Sondland emailed Pompeo, acting Chief of Staff and OMB Director Mick Mulvaney and other top officials on July 19 in preparation for the phone call between Trump and Zelenskiy. Sondland explained that in conversations with the Ukrainian president, he had made clear what assurances needed to be made about investigations.
“Everyone was in the loop. It was no secret,” Sondland said. “I told President Zelenskiy in advance that assurances to ‘run a fully transparent investigation’ and ‘turn over every stone’ were necessary in his call with President Trump.”
Republicans on the House Intelligence Committee continued to defend Trump throughout the hearing, seizing on Sondland's comments that Trump had never spoken to him about the aid.
“No one on this planet told you that President Trump was tying aid to investigations,” Ohio Republican Michael R. Turner asked Sondland. “Yes or no?”
“Yes,” Sondland replied.
“You really have no testimony today that ties President Trump to a scheme to withhold aid from Ukraine in exchange for these investigations,” Turner stated.
“Other than my own presumption,” Sondland replied. Turner shot back, “Which is nothing!”
Earlier in the day, Intelligence Chairman Adam B. Schiff, D-Calif., called Sondland’s testimony “the most significant evidence to date” of wrongdoing by the president.
Republicans are working to discredit Schiff’s assertion that Sondland’s words are evidence as the ambassador admits that they are his “presumptions.”
“My colleagues seem to be under the impression that unless the president spoke the words, ‘Ambassador Sondland, I am bribing the Ukrainian president,’ that there is no evidence of bribery,” Schiff argued.
Jim Jordan of Ohio focused more on the outcomes — the fact that the Ukraine aid was ultimately released, a common refrain for Republicans over the last week.
Jordan pointed out that Ukraine received the military aid that was held up for more than 50 days by the White House Office of Management and Budget without Kyiv announcing an investigation into Burisma or the Bidens.
Schiff countered that the aid was delivered because the White House “got caught”.
Unlike previous witnesses in the impeachment inquiry, Sondland does not have extensive contemporaneous notes about conversations, meetings and phone calls he had regarding Ukraine.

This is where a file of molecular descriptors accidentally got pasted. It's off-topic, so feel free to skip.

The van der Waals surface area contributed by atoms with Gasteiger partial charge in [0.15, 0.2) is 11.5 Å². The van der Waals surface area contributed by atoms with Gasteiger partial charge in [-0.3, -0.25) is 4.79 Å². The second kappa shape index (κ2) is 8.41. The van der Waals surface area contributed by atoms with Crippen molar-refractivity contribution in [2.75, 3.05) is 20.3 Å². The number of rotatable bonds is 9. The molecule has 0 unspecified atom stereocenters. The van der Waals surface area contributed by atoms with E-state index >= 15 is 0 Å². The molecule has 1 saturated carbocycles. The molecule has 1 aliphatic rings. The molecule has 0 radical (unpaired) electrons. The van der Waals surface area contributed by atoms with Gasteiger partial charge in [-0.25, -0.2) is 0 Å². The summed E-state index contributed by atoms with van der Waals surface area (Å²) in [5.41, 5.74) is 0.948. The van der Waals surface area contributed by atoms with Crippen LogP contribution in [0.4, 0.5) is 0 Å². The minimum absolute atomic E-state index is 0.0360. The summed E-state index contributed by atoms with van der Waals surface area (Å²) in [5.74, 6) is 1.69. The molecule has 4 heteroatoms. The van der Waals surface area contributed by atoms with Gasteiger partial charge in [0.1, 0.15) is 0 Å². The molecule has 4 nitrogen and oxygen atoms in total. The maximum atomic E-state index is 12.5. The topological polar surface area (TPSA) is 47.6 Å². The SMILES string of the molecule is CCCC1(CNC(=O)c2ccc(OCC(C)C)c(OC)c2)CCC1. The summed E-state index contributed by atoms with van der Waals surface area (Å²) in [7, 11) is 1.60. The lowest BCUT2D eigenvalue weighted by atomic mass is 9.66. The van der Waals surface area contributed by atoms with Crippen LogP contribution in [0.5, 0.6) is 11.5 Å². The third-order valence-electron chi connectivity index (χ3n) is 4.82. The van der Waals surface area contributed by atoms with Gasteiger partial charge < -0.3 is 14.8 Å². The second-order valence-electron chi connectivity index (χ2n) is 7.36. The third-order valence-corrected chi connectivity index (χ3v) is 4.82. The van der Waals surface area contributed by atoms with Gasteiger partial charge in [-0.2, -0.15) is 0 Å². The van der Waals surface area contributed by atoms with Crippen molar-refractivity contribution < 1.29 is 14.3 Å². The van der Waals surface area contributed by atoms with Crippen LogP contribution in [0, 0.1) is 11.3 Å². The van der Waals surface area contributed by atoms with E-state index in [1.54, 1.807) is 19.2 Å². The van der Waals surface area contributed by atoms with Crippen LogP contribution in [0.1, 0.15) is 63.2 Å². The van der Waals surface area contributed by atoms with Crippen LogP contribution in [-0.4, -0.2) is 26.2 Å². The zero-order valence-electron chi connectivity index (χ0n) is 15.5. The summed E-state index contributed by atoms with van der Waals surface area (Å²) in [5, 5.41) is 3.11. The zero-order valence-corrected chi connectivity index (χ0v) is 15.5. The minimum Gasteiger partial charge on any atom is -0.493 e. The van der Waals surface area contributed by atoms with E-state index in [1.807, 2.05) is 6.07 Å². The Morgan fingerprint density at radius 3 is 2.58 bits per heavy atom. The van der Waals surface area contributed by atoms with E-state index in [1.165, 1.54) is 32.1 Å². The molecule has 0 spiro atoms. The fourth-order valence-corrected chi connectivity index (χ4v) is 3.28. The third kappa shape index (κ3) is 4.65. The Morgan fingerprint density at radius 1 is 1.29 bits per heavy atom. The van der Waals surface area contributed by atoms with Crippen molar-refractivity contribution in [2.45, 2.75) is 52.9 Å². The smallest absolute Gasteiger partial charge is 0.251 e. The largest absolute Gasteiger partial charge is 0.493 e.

Democratic counsel Daniel Goldman questioned Sondland about how his version of events compared with what Taylor testified last week.
“Do you have any reason to doubt Ambassador Taylor's testimony, which he said was based on his meticulous contemporaneous notes?” asked Goldman.
GOP counsel Steve Castor linked Sondland's lack of note-taking and admissions that he does not recall certain details, to unreliability in comparison with previous witnesses.
“You don’t have records. You don’t have your notes because you didn’t take notes. You don’t have a lot of recollections. This is like the trifecta of unreliability, isn’t that true?” Castor said.
Sondland placed part of the blame about the inconsistencies and updates to his previous testimony on his lack of access to his own phone records, emails and documents under State Department purview.
“Having access to the State Department materials would have been very helpful to me in trying to reconstruct with whom I spoke and met, when, and what was said,” Sondland said.
No follow-through required
Sondland testified that Trump was primarily interested in having investigations into his political rival announced, but was less invested in whether they actually took place or not.
Referring to Zelenskiy, Sondland said, “He had to announce the investigations. He didn’t actually have to do them, as I understood it.”
Sondland later added, “I never heard anyone say the investigations had to start, or be completed.”
The message that the announcement outweighed any true action on potential corruption at Burisma or related to Hunter Biden undermines Republican efforts to portray the president's motivations in Ukraine as focused on anti-corruption or ensuring U.S. dollars were properly spent.
Patrick Kelley and Lindsey McPherson contributed to this report.